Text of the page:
Gas dilution techniques underestimate TLC in obstructive lung disease because the test gas molecules (helium) do not sufficiently penetrate into trapped gas compartments. Under these circumstances, body plethysmography should be used to measure FRC more accurately. Measurement of FRC (or thoracic gas volume [TGV or VTG]) with body plethysmography is accomplished with a panting (or short, rapid breathing) maneuver against mouth occlusion. TGV is derived from simultaneous changes in lung volume (V) and airway pressure (P) using Boyle's law (P × V = k). When body plethysmography is not available, addition of a low level of end-expiratory positive airway pressure (EPAP) during helium rebreathing increases gas mixing, probably by preventing airway closure or by keeping the collateral channels open. The difference in calculated FRC with and without EPAP correlates well with the degree of air trapping in the lung ( Motoyama et al., 1982 ). In obstructive lung disease, FRC and,in particular, RV, in relation to TLC (FRC/TLC, RV/TLC), are markedly increased.

Flow Function With Spirometry

In clinical pulmonary function laboratories, airway obstruction is usually assessed by the analysis of maximal forced expiration using a spirometer. The resultant volume change in relation to time is displayed on a kymograph ( Fig. 2-51 ). Peak expiratory flow rate (PEFR) is by far the simplest of all expiratory flow measurements. PEFR is decreased most drastically by obstruction of the upper or large lower (central) airways, even when other indices of airway function are within normal limits. It is also decreased in patients with typical asthma, which primarily involves central airways, with severe peripheral airway disease such as cystic fibrosis, and with neuromuscular disorders. The measurement of PEFR is not a sensitive test for discriminating among various types of lung disease. Another major disadvantage of PEFR is that it varies with the degree of effort and cooperation, particularly in young children.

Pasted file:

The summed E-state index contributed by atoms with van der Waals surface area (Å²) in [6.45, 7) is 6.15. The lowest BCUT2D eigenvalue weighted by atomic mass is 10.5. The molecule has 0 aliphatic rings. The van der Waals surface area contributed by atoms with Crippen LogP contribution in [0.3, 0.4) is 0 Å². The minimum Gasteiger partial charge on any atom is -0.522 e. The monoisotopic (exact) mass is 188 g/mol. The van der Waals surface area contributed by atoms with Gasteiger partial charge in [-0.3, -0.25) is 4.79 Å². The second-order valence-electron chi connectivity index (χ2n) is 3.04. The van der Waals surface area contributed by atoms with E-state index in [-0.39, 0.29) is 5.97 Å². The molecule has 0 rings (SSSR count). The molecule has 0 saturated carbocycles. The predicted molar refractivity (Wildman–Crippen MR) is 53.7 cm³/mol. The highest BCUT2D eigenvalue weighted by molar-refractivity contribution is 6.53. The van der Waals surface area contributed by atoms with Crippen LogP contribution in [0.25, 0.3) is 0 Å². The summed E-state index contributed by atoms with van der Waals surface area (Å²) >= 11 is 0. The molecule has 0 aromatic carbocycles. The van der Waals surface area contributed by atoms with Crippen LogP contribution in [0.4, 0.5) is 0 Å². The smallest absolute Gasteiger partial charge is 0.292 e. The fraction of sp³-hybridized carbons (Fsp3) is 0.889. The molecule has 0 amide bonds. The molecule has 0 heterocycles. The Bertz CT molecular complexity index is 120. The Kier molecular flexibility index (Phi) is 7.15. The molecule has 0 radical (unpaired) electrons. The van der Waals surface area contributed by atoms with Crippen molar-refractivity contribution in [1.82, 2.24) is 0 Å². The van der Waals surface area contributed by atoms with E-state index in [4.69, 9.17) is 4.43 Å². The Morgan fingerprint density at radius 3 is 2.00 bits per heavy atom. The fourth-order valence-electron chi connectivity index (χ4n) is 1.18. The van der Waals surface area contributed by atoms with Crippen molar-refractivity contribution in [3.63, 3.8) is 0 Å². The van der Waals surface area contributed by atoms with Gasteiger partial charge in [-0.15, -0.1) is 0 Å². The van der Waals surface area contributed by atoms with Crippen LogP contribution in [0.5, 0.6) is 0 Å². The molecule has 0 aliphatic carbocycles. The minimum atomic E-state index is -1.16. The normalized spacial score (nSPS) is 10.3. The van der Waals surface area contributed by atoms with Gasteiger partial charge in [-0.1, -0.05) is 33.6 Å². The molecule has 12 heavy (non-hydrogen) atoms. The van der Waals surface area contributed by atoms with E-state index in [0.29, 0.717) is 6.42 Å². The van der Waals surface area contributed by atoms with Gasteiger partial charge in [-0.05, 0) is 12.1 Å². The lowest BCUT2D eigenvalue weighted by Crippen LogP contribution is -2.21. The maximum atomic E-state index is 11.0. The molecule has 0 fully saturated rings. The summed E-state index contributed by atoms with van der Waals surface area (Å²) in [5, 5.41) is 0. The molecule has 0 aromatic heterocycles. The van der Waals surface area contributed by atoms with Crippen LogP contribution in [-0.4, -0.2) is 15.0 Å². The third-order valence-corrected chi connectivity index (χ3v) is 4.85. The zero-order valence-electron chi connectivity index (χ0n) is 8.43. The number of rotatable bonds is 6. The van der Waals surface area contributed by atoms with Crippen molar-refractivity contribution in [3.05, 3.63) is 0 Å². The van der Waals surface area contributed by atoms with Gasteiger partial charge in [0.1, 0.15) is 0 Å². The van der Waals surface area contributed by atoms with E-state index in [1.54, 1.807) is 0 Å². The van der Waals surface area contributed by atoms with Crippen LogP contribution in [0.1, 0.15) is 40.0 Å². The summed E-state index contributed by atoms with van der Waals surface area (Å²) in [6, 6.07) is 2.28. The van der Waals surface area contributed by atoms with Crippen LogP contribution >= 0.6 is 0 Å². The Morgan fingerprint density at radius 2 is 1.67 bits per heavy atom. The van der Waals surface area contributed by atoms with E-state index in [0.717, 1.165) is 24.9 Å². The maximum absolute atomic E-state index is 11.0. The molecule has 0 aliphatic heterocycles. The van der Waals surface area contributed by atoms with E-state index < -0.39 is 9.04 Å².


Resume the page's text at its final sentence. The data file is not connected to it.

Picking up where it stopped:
FIGURE 2-51  A spirometric tracing of forced vital capacity (FVC). FEV1.0, forced expiratory volume in 1 second; MMEFR, maximum mid-expiratory flow rate, or FEF25-75; RV, residual volume; TLC, total lung capacity.  (See text.) (From Motoyama EK: Physiologic alterations in tracheostomy. In Myers EN, Stool SE, Johnson JT, editors: Tracheotomy. New York, 1985, Churchill Livingstone.)

 

 

 

For many decades, the forced expiratory volume in 1 second (FEV1.0) and maximum mid-expiratory flow rate (MMEFR or FEF25-75) have been used extensively to evaluate airway function. These parameters are obtained from spirographic tracings made during an FVC maneuver from maximal inspiration (TLC) down to RV (see Fig. 2-51 ).